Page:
Nissan President and CEO Carlos Ghosn raked in $12.1 million last year, making him the highest paid executive in Japan, edging Sony CEO Howard Stringer by $1.4 million. Ghosn made another $1.7 million dollars from Nissan partner Renault SA, which he also leads. Nissan is Japan’s second-largest automaker and is responsible for 5.8 percent of the world’s new car market.
Ghosn’s total compensation, with stock options included, rose 10 percent from last year and was astronomically higher than CEOs of fellow domestic rivals Toyota and Honda. Toyota President Akio Toyoda pulled down $1.68 million last year while Honda CEO Takanobu Ito earned $1.6 million.
“If you compare our pay with Toyota’s or Honda’s, then obviously there are differences,” he told shareholders congregated near Nissan’s headquarters Wednesday. “We are following global metrics.”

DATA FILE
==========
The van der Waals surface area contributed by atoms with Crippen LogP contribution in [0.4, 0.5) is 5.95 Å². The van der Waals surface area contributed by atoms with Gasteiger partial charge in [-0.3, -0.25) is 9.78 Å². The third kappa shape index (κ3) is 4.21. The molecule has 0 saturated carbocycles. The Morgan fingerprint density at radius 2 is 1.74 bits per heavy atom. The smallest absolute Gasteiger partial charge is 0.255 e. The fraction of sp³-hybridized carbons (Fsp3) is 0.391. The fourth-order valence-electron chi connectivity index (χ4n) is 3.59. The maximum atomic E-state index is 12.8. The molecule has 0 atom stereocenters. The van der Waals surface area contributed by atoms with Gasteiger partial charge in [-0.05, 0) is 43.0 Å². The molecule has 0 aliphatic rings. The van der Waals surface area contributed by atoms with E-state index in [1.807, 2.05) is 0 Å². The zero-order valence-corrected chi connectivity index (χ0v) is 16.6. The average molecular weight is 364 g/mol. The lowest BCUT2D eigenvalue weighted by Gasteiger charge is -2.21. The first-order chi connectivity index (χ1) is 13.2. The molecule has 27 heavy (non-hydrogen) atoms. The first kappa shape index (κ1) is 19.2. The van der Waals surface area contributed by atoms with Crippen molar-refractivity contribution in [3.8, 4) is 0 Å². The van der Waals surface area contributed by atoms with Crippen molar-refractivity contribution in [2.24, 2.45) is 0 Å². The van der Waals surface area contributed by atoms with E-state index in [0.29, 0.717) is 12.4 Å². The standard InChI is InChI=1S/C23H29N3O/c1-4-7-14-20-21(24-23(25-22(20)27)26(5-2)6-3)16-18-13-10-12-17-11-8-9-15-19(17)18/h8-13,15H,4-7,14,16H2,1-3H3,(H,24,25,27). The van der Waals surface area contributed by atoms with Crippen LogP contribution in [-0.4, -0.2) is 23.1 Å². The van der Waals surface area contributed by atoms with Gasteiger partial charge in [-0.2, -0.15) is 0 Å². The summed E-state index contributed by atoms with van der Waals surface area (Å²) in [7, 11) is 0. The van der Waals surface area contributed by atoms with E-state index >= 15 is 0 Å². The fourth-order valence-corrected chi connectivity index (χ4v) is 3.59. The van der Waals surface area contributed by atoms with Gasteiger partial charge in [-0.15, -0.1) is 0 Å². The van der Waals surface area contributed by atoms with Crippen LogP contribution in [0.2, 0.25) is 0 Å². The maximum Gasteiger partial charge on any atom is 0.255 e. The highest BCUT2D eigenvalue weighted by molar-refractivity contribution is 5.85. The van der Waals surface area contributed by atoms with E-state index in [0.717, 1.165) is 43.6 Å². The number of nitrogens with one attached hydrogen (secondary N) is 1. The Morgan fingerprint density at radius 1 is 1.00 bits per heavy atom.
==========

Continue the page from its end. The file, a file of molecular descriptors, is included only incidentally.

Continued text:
While Ghosn is far and away the highest-earning CEO in the Japanese automotive industry, he’s far from the world’s highest-earning CEO running an automaker. That honor belongs to the Blue Oval’s leader in Dearborn, Alan Mulally, who earned $25.84 million last year in all. Fiat SpA and Chrysler Group CEO Sergio Marchionne was also above Ghosn, earning $17.55 million last year. Volkswagen AG’s Chairman of the Board of Management Martin Winterkorn also got paid more than Ghosn, earning $12.39 million last year. Just behind Ghosn is Daimler AG’s chairman Dieter Zetsche, who brought down $11.69 million last year, rounding out the industry’s top five highest-earning CEO’s in the automaking business.
Last week Ghosn announced a new six-year growth plan for a global market share and operating margin of eight percent this week. He was approved for an additional two-year term as Nissan president on Wednesday.